Glossary of Terms

A B C D E F G H I J K L M N O P Q R S T U V W X Y Z

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acculturation  click this icon to hear the preceding term pronounced
the process by which a culture is transformed due to the massive adoption of cultural traits from another society--it is what happens to a culture when alien traits diffuse in on a large scale and substantially replace traditional cultural patterns.  See transculturation.
anomie  click this icon to hear the preceding term pronounced
a feeling of alienation and isolation from all other people, including family and friends.
applied anthropology
the branch of anthropology oriented towards using anthropological knowledge for practical purposes.  The work of most applied anthropologists has the goal of helping small indigenous societies adjust to the massive acculturation pressures that they are now experiencing without their suffering culture death and genocide.
assimilation  click this icon to hear the preceding term pronounced
the absorption of an individual or minority group of people into another society or group.  This is achieved by learning and adopting the cultural traditions of the society to which assimilation occurs.  It is also often hastened by intermarriage and by de-emphasizing cultural and or biological differences.
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cult  click this icon to hear the preceding term pronounced
a devoted religious group, often living together in a community with a charismatic prophet leader.  Cults are generally considered to be potentially dangerous, unorthodox, extremist groups by the dominant religious organizations in a society.
culture  click this icon to hear the preceding term pronounced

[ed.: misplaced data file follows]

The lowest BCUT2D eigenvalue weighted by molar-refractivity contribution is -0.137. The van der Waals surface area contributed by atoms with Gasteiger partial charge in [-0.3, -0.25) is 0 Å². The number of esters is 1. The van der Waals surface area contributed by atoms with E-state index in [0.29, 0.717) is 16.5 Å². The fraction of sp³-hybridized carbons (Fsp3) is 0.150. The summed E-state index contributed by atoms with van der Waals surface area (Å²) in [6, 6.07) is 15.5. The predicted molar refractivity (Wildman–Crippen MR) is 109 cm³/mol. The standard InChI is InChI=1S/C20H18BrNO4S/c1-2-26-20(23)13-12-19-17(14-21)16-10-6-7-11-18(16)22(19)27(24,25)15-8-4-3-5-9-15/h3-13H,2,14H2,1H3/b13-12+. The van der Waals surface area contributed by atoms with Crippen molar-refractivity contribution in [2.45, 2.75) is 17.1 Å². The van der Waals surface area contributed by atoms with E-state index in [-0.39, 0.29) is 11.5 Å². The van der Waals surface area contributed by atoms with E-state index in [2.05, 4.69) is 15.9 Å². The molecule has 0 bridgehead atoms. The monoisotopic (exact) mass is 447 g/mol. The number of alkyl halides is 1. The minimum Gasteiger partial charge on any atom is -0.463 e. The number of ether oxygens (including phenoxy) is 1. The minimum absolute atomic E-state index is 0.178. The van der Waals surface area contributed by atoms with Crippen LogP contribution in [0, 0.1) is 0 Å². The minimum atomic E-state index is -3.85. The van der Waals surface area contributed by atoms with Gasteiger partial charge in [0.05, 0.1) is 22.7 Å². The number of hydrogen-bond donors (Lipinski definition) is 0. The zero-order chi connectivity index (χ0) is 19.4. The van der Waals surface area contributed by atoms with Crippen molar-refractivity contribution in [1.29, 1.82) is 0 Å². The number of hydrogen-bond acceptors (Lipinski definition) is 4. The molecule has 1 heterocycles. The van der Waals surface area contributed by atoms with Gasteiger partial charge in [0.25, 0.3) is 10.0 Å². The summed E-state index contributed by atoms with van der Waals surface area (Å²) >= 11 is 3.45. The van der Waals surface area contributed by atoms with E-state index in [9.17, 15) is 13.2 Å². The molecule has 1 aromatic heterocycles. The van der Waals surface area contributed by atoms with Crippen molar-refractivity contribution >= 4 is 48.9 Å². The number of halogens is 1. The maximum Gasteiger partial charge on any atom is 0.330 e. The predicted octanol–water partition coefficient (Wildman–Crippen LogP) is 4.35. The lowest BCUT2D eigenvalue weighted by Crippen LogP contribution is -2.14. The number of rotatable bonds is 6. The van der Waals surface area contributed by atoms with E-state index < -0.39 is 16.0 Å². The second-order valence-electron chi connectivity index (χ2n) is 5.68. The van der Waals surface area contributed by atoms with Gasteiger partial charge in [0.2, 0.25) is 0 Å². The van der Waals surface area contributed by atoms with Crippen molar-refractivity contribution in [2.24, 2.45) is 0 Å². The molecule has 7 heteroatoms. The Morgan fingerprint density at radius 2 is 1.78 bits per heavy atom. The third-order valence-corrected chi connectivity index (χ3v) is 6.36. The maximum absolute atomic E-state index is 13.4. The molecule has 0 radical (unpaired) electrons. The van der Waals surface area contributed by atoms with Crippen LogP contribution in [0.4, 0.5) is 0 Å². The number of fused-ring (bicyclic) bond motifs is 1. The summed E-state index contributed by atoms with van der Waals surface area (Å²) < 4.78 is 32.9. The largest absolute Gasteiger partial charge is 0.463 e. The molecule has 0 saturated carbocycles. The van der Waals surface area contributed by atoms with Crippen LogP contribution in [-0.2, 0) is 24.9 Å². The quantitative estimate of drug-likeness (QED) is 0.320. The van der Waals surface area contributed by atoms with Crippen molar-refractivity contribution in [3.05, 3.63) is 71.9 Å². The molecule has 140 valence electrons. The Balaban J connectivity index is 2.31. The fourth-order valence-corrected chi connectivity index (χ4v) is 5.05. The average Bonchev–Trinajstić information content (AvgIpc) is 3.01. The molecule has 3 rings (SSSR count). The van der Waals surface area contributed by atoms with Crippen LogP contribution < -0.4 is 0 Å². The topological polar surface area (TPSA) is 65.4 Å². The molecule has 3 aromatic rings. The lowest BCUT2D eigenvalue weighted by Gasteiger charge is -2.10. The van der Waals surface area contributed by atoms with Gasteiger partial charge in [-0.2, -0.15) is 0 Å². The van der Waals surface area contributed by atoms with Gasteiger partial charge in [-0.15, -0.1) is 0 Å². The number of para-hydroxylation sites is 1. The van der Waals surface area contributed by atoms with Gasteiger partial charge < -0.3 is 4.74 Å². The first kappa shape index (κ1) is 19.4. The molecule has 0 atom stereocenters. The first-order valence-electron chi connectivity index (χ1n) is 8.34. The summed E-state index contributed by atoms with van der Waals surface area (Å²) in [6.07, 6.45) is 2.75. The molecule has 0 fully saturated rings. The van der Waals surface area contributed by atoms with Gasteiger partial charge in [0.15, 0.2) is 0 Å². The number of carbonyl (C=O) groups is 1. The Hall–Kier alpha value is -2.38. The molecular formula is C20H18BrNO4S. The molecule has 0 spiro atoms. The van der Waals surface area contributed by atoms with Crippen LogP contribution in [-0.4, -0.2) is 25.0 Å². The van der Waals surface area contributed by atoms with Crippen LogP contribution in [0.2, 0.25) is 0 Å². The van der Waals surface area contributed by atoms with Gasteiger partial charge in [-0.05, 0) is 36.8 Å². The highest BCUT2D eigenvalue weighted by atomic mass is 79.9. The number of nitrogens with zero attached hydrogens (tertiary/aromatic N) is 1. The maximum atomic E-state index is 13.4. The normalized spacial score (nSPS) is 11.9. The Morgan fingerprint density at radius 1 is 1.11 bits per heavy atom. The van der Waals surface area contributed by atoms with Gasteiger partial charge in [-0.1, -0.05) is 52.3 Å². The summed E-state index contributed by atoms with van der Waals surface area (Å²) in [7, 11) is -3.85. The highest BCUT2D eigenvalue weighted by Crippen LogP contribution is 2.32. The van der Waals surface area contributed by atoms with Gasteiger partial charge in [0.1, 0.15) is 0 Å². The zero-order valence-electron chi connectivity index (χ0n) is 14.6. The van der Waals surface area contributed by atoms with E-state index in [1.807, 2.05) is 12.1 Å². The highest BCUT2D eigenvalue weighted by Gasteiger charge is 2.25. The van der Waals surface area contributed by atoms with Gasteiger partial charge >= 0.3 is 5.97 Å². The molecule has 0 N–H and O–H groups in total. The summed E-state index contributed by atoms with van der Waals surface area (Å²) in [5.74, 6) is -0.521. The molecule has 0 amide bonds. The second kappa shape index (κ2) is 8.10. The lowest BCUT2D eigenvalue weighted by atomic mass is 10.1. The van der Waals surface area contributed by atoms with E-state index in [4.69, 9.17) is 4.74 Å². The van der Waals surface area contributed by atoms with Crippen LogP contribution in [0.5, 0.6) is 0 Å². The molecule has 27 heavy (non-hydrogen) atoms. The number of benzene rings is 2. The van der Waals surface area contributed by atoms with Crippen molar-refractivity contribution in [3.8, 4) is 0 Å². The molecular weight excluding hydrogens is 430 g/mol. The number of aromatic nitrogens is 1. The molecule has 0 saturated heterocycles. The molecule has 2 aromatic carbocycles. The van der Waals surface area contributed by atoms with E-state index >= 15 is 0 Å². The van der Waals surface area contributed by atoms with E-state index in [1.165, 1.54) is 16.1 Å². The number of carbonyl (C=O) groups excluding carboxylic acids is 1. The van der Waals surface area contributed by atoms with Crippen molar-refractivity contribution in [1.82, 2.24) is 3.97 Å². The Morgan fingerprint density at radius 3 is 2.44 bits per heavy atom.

the customs, skills, arts, language, and other interrelated learned behavior patterns of a people that set them apart as a distinct group or society.
culture death
the complete disappearance of a culture as a result of the total acculturation or the death of all of the people who shared it.
culture loss
the loss of cultural traits.  As cultures change and acquire new traits, old no longer useful or popular ones inevitably disappear.  An example of culture loss is the disappearance over time of certain words and phrases in a language.  In some cases, the words continue to be used but acquire new, very different meanings.  Culture loss is accelerated during periods of acculturation and transculturation.
culture shock
mental distress caused by the strain of rapidly adjusting to an alien culture.  This is a common phenomenon for travelers who are totally immersed in the language and customs of another society, day and night, without a break.  It is largely due to being forced to constantly experience new, unfamiliar cultural traditions.  Transculturating people also are likely to experience culture shock.
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developed nation
a nation that is relatively wealthy and usually industrialized.  Most of the people in developed nations have at least adequate access to food, electricity, fossil fuels, education, and medicine with the consequence that their lives are materially more comfortable and their life spans are significantly longer than those in underdeveloped nations.  The United States, most of Europe, Japan, Korea, Taiwan, Singapore, Australia, and New Zealand are developed nations.
diffusion  propnounce word
the movement of cultural traits and ideas from one society or ethnic group to another.  While the form of a trait may be transmitted to another society, the original meaning may not.  For instance, McDonald's hamburgers are thought of as a cheap, quick meal in North America, but  they are generally considered to be a special occasion food in China.
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ethnocentrism  click this icon to hear the preceding term pronounced
the feeling that your own group's cultural traditions and values are correct and superior to all others.  This is usually coupled with a generalized dislike and even contempt for people who have other cultural traditions.   Ethnocentrism is universal in that all people around the world are ethnocentric to some degree.
ethnocide  click this icon to hear the preceding term pronounced
the act or attempt to systematically destroy another people's ethnicity or culture.  Usually the term ethnocide is applied to intentional acts resulting in culture death.  The legalized "kidnapping" of Native American children so that they could be educated as Europeanized Canadians and Americans during the late 19th and early 20th centuries is an example of ethnocide.  See genocide.